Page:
This weekend, I shared in a choral bonding experience built around open, deep sharing. Singers shared honestly about their hopes, fears, and personal histories. They cried and comforted each other. They were vulnerable and honored each others’ vulnerability.

It will without a doubt pay dividends as these singers work to create art and express communal emotion over the school year. Their strength will be built on this deep personal connection.

I can’t imagine many other activities besides choir being welcoming, accepting, and vulnerable in this way.

The bonds they have built through honest emotional connection will last longer and go deeper than virtually any other type of bond.

We can participate in many activities and finish not knowing each other beyond a superficial level. Choir, with its focus on honest emotion and interpersonal connection, gives a truly special chance to go deeper.

Tired Rehearsals

Student tiredness is cyclical, and doesn’t line up personally across your entire student population. However, we all deal occasionally with rehearsals where, because of other activities, because of personal issues, school calendar, illness, or other challenges, the group as a whole appears to be more tired than usual. What can you do in this situation?

A few options:

  • Run your rehearsal. We all have busy days and need to learn to function while tired.
  • Add time for non-rehearsal. Teach theory concepts, do a team-building game, or give them a few minutes of down time to catch up.
  • Group guided meditation. Meditation can be a powerful tool for calming the mind and enhancing personal energy – things our singers all need to learn to do.
  • Repertoire analysis and discussion. Discuss the music. Take your students through the kind of formal analysis that you might do in preparation to conduct a piece.
  • Guided listening. Listen to music that relates to the music you’re preparing. Let them get comfy (but not asleep) and discuss the music together.
  • Let them out early. Solicit promises of extra rest, and then let them go.

There isn’t only one way to get to success on concert day. Manage your rehearsal pace for efficiency, sure, but also manage your students so that they can perform at peak levels.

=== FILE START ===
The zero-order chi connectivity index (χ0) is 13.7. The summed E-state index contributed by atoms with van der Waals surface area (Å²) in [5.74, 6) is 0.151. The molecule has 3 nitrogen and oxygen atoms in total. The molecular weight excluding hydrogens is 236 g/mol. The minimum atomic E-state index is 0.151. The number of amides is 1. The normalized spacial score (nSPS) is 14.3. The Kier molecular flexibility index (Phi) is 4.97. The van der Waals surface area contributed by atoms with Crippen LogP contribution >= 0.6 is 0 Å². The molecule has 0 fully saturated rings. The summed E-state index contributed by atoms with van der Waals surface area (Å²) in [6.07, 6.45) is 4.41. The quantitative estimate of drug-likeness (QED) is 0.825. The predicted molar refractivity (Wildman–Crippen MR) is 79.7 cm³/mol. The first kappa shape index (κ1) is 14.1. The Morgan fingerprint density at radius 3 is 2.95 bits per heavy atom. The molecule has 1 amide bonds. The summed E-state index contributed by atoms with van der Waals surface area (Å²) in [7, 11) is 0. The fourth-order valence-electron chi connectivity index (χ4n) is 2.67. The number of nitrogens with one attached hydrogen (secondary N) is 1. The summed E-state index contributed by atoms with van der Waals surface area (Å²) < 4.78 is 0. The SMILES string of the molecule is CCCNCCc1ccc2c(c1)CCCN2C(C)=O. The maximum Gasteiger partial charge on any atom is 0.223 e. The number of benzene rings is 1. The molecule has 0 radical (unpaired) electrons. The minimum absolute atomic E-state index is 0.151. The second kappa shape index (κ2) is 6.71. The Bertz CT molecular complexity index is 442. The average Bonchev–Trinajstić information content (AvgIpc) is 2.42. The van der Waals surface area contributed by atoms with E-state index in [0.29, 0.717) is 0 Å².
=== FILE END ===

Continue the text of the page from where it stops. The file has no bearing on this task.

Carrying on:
Health Care & The Arts

“Universal health care would do more to help artists in this country than any arts organization could ever do. Every arts organization in this country, in my opinion, should stop whatever they’re doing and throw all their efforts into health care reform.”

Austin Kleon

My daily posts here are dedicated to three main topics: choral music, education, and creativity. (Note: none of those is politics.)

Nothing I have ever accomplished in any of those three realms would have been possible if not for the health care provided for my family by my wife’s job, which has enabled me to pursue a freelance career and be an at-home parent.

All the creative work I have done, including composing, arranging, conducting, teaching – even writing daily here – would have gone undone without the safety net of health insurance.

If the USA were to provide the universal health benefits afforded by every other industrialized nation, I believe we would see a groundswell of artists taking risks and creating. Without the risk of an unforeseen health tragedy decimating their bank account, artists would be free to put new, inspirational, powerful art into the world.

The Affordable Care Act hasn’t solved all of America’s health care problems, but it has improved matters for many people.

If it is repealed, I know that I have many artist friends who will no longer be able to make their art.

And the world needs more art.

Support Team

Good teammates know that some of the time, they’ll have to shoulder extra weight. The other teammate will be sick, or tired, or distracted, or in some other need.

Good teammates don’t complain when they have to carry their colleagues load. They don’t accuse, they don’t badmouth.

Good teammates know that there will come a time when someone will carry some of their weight.

Build a team of members who support each other, no matter what.